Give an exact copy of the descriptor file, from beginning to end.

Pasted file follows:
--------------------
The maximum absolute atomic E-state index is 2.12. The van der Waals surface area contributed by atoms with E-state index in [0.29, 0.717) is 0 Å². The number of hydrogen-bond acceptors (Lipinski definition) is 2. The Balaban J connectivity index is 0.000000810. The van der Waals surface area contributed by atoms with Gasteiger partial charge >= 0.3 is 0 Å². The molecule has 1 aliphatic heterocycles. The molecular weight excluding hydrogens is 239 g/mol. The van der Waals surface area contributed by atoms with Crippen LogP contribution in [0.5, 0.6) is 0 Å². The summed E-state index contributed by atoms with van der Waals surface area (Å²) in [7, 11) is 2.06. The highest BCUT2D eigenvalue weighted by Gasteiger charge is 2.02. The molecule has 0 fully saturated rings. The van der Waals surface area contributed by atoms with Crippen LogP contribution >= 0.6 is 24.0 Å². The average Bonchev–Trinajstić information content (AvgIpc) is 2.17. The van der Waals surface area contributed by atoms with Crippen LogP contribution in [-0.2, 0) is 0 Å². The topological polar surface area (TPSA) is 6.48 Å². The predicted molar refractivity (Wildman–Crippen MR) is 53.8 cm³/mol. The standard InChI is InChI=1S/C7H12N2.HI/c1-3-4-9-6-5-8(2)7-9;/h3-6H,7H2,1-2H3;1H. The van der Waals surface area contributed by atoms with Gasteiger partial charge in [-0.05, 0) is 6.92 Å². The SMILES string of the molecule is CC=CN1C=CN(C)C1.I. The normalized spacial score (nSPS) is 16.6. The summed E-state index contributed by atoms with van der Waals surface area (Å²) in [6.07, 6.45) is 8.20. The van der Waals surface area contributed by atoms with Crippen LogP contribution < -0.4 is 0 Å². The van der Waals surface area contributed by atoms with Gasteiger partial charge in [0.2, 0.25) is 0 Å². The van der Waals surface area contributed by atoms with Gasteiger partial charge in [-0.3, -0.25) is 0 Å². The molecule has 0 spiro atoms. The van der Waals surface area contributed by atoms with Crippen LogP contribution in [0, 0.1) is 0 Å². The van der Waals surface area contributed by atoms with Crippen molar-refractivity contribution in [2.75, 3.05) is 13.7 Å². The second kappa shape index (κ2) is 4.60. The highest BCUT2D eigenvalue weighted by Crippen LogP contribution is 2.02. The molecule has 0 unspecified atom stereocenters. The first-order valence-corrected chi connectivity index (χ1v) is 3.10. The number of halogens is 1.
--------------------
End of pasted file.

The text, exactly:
The maximum absolute atomic E-state index is 2.12. The van der Waals surface area contributed by atoms with E-state index in [0.29, 0.717) is 0 Å². The number of hydrogen-bond acceptors (Lipinski definition) is 2. The Balaban J connectivity index is 0.000000810. The van der Waals surface area contributed by atoms with Gasteiger partial charge >= 0.3 is 0 Å². The molecule has 1 aliphatic heterocycles. The molecular weight excluding hydrogens is 239 g/mol. The van der Waals surface area contributed by atoms with Crippen LogP contribution in [0.5, 0.6) is 0 Å². The summed E-state index contributed by atoms with van der Waals surface area (Å²) in [7, 11) is 2.06. The highest BCUT2D eigenvalue weighted by Gasteiger charge is 2.02. The molecule has 0 fully saturated rings. The van der Waals surface area contributed by atoms with Crippen LogP contribution >= 0.6 is 24.0 Å². The average Bonchev–Trinajstić information content (AvgIpc) is 2.17. The van der Waals surface area contributed by atoms with Crippen LogP contribution in [-0.2, 0) is 0 Å². The topological polar surface area (TPSA) is 6.48 Å². The predicted molar refractivity (Wildman–Crippen MR) is 53.8 cm³/mol. The standard InChI is InChI=1S/C7H12N2.HI/c1-3-4-9-6-5-8(2)7-9;/h3-6H,7H2,1-2H3;1H. The van der Waals surface area contributed by atoms with Gasteiger partial charge in [-0.05, 0) is 6.92 Å². The SMILES string of the molecule is CC=CN1C=CN(C)C1.I. The normalized spacial score (nSPS) is 16.6. The summed E-state index contributed by atoms with van der Waals surface area (Å²) in [6.07, 6.45) is 8.20. The van der Waals surface area contributed by atoms with Crippen LogP contribution < -0.4 is 0 Å². The van der Waals surface area contributed by atoms with Gasteiger partial charge in [0.2, 0.25) is 0 Å². The van der Waals surface area contributed by atoms with Gasteiger partial charge in [-0.3, -0.25) is 0 Å². The molecule has 0 spiro atoms. The van der Waals surface area contributed by atoms with Crippen LogP contribution in [0, 0.1) is 0 Å². The van der Waals surface area contributed by atoms with Crippen molar-refractivity contribution in [2.75, 3.05) is 13.7 Å². The second kappa shape index (κ2) is 4.60. The highest BCUT2D eigenvalue weighted by Crippen LogP contribution is 2.02. The molecule has 0 unspecified atom stereocenters. The first-order valence-corrected chi connectivity index (χ1v) is 3.10. The number of halogens is 1.